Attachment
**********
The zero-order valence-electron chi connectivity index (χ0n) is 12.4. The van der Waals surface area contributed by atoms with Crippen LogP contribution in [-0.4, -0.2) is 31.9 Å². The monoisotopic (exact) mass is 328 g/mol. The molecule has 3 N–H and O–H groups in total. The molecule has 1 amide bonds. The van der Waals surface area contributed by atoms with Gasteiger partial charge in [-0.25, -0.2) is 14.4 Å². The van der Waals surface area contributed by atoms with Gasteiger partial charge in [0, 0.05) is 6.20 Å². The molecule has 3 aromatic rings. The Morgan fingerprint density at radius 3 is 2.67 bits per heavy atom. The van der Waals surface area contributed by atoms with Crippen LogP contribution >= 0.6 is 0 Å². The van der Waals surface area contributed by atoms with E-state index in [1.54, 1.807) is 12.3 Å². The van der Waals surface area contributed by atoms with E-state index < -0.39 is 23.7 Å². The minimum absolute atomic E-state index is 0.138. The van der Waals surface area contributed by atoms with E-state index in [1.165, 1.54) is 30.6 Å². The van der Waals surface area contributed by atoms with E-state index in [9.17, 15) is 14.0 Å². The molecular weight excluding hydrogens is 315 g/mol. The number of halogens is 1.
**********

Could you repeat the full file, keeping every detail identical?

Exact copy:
The zero-order valence-electron chi connectivity index (χ0n) is 12.4. The van der Waals surface area contributed by atoms with Crippen LogP contribution in [-0.4, -0.2) is 31.9 Å². The monoisotopic (exact) mass is 328 g/mol. The molecule has 3 N–H and O–H groups in total. The molecule has 1 amide bonds. The van der Waals surface area contributed by atoms with Gasteiger partial charge in [-0.25, -0.2) is 14.4 Å². The van der Waals surface area contributed by atoms with Gasteiger partial charge in [0, 0.05) is 6.20 Å². The molecule has 3 aromatic rings. The Morgan fingerprint density at radius 3 is 2.67 bits per heavy atom. The van der Waals surface area contributed by atoms with Crippen LogP contribution >= 0.6 is 0 Å². The van der Waals surface area contributed by atoms with E-state index in [1.54, 1.807) is 12.3 Å². The van der Waals surface area contributed by atoms with E-state index < -0.39 is 23.7 Å². The minimum absolute atomic E-state index is 0.138. The van der Waals surface area contributed by atoms with E-state index in [1.165, 1.54) is 30.6 Å². The van der Waals surface area contributed by atoms with E-state index in [9.17, 15) is 14.0 Å². The molecular weight excluding hydrogens is 315 g/mol. The number of halogens is 1.